This opinion deals with two slightly different subjects, which nevertheless have a common denominator: reassuring European society about the availability of safe food.
The EU has put in place a robust system to prevent risks associated with the entry of new products, including chemical products, into the food chain. At an institutional level, the European Commission (DG Santé) is responsible for risk management, whilst the EFSA, the European agency with authority for technical matters, is responsible for risk assessment. Implementation of the new system has already yielded some reassuring results for consumers: for example, following in-depth assessments, the number of pesticides authorised in the EU fell dramatically between 2000 and 2008 (from 1 000 to 250). However, it is a worrying development for farmers, who are beginning to feel the effects of the absence of active substances allowing them to carry out pest control. Paradoxically, many of these molecules which are banned in the EU are permitted in third countries which export their produce to the European market.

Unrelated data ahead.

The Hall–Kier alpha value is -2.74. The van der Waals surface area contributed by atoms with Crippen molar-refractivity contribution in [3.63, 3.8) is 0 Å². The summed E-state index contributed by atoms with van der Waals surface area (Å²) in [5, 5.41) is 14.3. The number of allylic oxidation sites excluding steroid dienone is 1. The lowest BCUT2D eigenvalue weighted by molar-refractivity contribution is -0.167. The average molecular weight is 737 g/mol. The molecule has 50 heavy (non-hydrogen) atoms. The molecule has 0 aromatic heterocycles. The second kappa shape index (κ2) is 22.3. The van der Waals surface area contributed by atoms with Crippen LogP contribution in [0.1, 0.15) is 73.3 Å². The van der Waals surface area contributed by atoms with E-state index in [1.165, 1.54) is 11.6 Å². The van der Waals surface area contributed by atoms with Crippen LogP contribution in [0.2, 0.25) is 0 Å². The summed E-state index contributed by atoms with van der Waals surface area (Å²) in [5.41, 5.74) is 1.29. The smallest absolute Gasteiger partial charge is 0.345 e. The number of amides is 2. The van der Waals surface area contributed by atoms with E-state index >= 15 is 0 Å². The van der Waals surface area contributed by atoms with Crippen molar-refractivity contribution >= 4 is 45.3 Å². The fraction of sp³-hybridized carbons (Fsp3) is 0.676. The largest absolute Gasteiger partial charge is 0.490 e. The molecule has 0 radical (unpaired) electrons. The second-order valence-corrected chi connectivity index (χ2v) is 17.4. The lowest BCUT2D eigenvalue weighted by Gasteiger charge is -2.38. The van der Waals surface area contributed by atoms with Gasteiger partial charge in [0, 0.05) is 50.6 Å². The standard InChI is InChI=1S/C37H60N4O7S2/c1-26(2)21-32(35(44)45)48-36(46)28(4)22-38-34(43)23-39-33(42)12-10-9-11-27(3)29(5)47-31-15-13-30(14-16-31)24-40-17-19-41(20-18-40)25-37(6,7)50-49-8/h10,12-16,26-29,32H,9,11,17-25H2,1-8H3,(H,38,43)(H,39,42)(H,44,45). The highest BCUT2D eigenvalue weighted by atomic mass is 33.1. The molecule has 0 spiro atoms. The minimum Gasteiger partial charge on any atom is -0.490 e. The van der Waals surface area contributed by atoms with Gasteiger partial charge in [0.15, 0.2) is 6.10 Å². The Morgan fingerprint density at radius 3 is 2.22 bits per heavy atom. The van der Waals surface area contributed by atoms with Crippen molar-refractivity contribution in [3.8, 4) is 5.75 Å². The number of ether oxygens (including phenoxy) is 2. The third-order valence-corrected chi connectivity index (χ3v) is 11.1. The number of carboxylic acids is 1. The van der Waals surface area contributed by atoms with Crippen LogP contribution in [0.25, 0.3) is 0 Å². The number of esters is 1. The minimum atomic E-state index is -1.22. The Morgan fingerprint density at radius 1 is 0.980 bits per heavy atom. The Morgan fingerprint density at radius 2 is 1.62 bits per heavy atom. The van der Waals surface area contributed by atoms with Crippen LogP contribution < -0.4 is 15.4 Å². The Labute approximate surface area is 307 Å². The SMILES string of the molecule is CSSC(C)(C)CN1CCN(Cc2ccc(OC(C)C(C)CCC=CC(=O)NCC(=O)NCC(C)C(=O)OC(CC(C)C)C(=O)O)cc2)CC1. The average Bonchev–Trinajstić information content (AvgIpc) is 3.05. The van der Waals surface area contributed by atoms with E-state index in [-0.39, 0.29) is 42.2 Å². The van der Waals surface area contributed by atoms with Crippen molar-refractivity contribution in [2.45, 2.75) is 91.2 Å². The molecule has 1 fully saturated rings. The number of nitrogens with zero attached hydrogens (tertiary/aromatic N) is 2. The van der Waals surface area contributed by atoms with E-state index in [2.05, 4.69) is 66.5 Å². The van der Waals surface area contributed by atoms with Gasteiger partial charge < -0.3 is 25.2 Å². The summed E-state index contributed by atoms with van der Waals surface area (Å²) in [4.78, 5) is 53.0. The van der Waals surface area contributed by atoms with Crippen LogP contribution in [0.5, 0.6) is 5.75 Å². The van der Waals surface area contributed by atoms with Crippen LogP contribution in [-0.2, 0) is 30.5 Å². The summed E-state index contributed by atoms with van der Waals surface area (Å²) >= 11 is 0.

The EESC believes that the EFSA has proved that it is competent throughout its existence. There is no doubt that it plays a very important role in preventing health risks in Europe. Thanks to the EFSA, the EU has one of the most effective systems for protecting public health in the world.
The EFSA assessment is based on a scientific study which should demonstrate that a particular product is harmless. Under current legislation, this baseline study has to be presented by the requesting party, i.e. the company wishing to put the product on the market. This in itself offers little in the way of reassurance because the findings of scientific studies can differ radically depending on their sources of funding.